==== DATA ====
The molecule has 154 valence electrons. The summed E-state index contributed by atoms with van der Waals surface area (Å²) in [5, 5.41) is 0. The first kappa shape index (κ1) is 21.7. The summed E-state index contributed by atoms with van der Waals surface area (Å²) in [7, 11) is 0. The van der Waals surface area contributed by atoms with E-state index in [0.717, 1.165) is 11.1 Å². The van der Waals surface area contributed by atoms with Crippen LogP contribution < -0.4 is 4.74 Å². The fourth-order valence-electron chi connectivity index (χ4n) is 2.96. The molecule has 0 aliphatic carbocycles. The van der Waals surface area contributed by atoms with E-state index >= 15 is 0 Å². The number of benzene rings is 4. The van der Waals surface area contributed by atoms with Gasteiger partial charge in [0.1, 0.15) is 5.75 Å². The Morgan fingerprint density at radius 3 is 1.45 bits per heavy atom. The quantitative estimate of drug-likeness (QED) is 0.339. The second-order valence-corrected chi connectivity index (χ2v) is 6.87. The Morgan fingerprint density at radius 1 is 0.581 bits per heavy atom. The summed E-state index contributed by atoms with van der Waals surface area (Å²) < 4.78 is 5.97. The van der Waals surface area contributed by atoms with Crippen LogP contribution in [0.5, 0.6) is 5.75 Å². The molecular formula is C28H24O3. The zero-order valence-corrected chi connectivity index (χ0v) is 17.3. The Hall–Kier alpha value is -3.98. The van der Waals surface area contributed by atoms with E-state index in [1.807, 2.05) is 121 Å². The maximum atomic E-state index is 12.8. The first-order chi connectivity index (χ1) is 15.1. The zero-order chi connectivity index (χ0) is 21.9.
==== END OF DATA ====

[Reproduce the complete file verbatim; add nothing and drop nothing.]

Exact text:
The molecule has 154 valence electrons. The summed E-state index contributed by atoms with van der Waals surface area (Å²) in [5, 5.41) is 0. The first kappa shape index (κ1) is 21.7. The summed E-state index contributed by atoms with van der Waals surface area (Å²) in [7, 11) is 0. The van der Waals surface area contributed by atoms with E-state index in [0.717, 1.165) is 11.1 Å². The van der Waals surface area contributed by atoms with Crippen LogP contribution < -0.4 is 4.74 Å². The fourth-order valence-electron chi connectivity index (χ4n) is 2.96. The molecule has 0 aliphatic carbocycles. The van der Waals surface area contributed by atoms with E-state index >= 15 is 0 Å². The number of benzene rings is 4. The van der Waals surface area contributed by atoms with Gasteiger partial charge in [0.1, 0.15) is 5.75 Å². The Morgan fingerprint density at radius 3 is 1.45 bits per heavy atom. The quantitative estimate of drug-likeness (QED) is 0.339. The second-order valence-corrected chi connectivity index (χ2v) is 6.87. The Morgan fingerprint density at radius 1 is 0.581 bits per heavy atom. The summed E-state index contributed by atoms with van der Waals surface area (Å²) < 4.78 is 5.97. The van der Waals surface area contributed by atoms with Crippen LogP contribution in [0.5, 0.6) is 5.75 Å². The molecular formula is C28H24O3. The zero-order valence-corrected chi connectivity index (χ0v) is 17.3. The Hall–Kier alpha value is -3.98. The van der Waals surface area contributed by atoms with E-state index in [1.807, 2.05) is 121 Å². The maximum atomic E-state index is 12.8. The first-order chi connectivity index (χ1) is 15.1. The zero-order chi connectivity index (χ0) is 21.9.